Global Policy Forum

Dispute Arises on Iraqi Debt


By Barbara Crossette

New York Times
August 23, 2000

A dispute pitting the United States against Russia and France over Iraqi reparations to a Kuwaiti oil company has for the first time stymied the work of a United Nations compensation commission set up after the 1991 Persian Gulf war. At stake is a large claim of $21.6 billion submitted by the Kuwait Petroleum Corporation for lost oil and gas sales resulting from Iraq's invasion of Kuwait in 1990, during which oil wells were destroyed or damaged.

The compensation commission, based in Geneva, proposed in June that the Kuwait company be awarded $15.9 billion. Russia and France objected, and no award was made. Diplomats say the United States is lobbying to line up support for Kuwait before a vote on the issue that may be held at the commission's next meeting, late next month.

Until now, all decisions by the commission have made been by consensus on the advice of experts. The 15-member panel, made up of representatives from Security Council countries, is expected to award claims as income from Iraqi oil sales becomes available. The disagreement adds another irritant to an already frayed Security Council consensus on how to deal with the government of President Saddam Hussein as economic sanctions imposed on Iraq after its invasion of Kuwait a decade ago drag on.

As a critical moment approaches in the efforts of the United Nations to return arms inspectors to Iraq -- a key to lifting the embargo -- the new dispute over war reparations reopens another divisive debate in a second important area, the oil-for-food program. The program is an exception to the embargo under which Iraq is permitted to sell oil abroad to pay for the imports of essential civilian goods.

Mr. Hussein, now earning billions in oil sales thanks to the lifting of all restrictions on oil exports last year just as prices were rising, has always objected to the requirement that a third of his oil income should go to compensate the many victims of his invasion and occupation of Kuwait. Money from the oil sales is also set aside for the Kurdish regions of northern Iraq and to help pay for the arms inspection program.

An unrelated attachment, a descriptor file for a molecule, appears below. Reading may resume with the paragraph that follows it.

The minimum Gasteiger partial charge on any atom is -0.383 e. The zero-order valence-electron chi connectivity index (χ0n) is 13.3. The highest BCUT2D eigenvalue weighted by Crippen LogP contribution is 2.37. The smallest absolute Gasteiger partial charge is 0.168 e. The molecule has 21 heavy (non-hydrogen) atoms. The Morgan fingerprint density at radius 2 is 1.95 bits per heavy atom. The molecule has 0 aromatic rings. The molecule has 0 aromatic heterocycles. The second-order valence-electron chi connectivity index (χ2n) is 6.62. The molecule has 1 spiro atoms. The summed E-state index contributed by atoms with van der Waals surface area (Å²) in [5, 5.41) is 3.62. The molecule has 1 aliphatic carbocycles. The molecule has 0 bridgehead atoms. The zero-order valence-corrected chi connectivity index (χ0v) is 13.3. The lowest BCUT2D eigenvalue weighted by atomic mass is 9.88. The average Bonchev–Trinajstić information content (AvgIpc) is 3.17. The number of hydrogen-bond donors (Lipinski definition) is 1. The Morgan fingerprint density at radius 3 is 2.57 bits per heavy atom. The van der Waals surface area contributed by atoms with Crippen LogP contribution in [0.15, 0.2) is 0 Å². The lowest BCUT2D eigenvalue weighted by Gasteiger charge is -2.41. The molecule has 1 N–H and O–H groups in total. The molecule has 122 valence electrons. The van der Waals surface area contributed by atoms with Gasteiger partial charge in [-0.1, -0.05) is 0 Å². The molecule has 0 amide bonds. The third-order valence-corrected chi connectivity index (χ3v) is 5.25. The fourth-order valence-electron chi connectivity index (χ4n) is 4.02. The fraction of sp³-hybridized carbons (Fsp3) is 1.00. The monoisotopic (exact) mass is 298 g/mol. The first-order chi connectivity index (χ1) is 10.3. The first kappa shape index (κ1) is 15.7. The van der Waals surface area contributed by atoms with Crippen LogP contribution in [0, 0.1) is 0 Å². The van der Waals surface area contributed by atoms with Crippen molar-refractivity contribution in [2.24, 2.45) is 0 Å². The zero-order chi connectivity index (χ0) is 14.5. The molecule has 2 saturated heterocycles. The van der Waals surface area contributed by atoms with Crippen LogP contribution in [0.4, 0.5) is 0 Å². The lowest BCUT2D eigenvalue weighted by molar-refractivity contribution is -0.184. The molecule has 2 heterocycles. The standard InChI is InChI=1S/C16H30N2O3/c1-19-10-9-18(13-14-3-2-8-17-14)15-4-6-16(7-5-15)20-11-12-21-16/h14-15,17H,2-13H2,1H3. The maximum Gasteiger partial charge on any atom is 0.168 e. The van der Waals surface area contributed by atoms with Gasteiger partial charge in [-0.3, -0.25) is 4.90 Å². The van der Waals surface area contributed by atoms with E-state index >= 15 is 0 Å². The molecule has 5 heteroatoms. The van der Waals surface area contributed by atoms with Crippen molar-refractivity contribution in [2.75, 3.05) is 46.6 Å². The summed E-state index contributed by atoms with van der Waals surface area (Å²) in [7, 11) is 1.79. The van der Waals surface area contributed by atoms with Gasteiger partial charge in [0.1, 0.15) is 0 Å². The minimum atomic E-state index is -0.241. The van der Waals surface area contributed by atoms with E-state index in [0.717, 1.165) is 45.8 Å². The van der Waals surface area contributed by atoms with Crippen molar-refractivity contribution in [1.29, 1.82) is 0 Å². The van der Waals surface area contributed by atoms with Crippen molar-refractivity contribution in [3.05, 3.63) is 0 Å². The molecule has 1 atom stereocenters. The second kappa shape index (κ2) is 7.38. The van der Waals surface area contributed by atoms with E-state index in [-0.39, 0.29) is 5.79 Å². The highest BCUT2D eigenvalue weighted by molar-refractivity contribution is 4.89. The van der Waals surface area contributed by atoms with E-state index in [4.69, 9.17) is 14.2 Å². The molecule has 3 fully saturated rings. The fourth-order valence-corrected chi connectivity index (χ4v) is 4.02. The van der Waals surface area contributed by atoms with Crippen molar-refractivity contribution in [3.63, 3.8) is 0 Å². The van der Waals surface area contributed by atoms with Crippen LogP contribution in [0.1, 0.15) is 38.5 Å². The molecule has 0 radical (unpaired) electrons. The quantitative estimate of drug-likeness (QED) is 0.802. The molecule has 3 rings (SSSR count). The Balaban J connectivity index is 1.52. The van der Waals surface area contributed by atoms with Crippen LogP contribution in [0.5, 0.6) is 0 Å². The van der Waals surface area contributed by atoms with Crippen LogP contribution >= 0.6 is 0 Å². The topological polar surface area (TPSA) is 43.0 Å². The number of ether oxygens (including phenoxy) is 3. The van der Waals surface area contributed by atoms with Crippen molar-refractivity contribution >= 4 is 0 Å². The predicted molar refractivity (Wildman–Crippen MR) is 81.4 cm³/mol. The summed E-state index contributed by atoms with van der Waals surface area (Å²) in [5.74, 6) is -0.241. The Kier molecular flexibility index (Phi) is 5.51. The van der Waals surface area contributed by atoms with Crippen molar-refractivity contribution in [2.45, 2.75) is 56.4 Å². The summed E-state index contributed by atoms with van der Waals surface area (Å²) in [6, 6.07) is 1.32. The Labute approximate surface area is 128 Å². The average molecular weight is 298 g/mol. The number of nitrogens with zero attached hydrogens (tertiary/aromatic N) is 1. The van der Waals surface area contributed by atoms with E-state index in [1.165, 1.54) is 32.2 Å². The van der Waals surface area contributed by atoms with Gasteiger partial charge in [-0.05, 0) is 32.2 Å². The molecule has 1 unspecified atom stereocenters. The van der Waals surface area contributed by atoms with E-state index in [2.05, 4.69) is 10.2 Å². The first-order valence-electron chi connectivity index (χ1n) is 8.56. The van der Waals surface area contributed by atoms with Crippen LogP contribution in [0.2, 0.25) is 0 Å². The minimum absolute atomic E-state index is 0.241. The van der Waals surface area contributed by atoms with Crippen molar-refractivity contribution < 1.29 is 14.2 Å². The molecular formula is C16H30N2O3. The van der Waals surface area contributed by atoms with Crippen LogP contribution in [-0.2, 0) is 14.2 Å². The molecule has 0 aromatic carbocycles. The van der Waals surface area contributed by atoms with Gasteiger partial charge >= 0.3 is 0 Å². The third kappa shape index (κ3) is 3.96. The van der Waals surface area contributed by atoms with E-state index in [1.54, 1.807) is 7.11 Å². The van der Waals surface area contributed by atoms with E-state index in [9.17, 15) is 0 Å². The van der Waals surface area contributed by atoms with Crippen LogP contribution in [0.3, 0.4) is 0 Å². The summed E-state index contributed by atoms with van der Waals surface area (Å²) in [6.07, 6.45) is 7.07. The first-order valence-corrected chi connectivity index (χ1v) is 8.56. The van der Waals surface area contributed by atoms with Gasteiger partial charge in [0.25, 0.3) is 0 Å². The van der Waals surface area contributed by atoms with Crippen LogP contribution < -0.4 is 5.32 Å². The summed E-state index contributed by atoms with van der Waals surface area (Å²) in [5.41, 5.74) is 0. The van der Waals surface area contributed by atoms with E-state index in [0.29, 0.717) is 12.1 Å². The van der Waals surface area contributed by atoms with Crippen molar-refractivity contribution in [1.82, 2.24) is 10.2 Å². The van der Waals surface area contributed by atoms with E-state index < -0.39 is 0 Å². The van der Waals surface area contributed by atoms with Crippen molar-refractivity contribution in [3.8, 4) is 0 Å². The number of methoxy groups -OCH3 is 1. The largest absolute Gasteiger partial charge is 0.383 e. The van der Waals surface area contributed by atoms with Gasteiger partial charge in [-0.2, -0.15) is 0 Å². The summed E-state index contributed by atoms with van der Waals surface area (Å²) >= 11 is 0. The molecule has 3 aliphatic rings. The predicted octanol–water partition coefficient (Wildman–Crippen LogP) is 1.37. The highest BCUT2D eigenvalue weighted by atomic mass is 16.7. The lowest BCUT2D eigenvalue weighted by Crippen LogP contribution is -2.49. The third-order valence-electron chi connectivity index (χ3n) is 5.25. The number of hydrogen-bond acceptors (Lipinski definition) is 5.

The Iraqis rejected the oil sales program entirely until 1995, because of the controls on how Iraq could spend the money. In the first few years of the program, with oil prices low and limits on how much oil Iraq could sell, the issue merely simmered. Iraq continued to demand that sanctions be lifted to relieve the hardships of people living under the embargo, but was never able to challenge the reparations plan successfully. Now the sums being set aside for compensation are rising into the tens of billions and Iraq -- with the backing of Russia and France, both of which are owed money by Iraq and hope for more business in the future -- has become more active in opposing the payments.

In recent years the Iraq compensation commission has paid more than $8 billion in claims, mostly to individuals and small businesses or other institutions hurt by the Iraqi invasion. But the commission has now begun to process claims from petroleum companies, and the amounts being sought are significant. Last year the Kuwait Oil Company and the Kuwait Petroleum Corporation were jointly awarded $2.3 billion for the loss of equipment and other measurable assets.

This year's much larger Kuwaiti request for the loss of less tangible things like thwarted sales ran into technical objections from France, which requested a delay to have its own experts review the claim. United Nations officials and diplomats said that the Russian objection was more political and that it raised the larger issue of the future of the claims process. According to unofficial notes from the June meeting, provided by panel officials, the Russians said it would be unacceptable to give that much money to the Kuwaiti oil industry, whether or not the claim was sound, while Iraqis were suffering from a trade embargo. The Russians then said that they would like a review of the level of Iraq's contribution to the compensation fund from its oil revenues. The money now goes into an escrow account in Paris managed by the United Nations, and any change in its allocation would have to be made by the Security Council. Diplomats said they expected Russia to raise the issue next month, when all aspects of policy toward Iraq will be open for debate.

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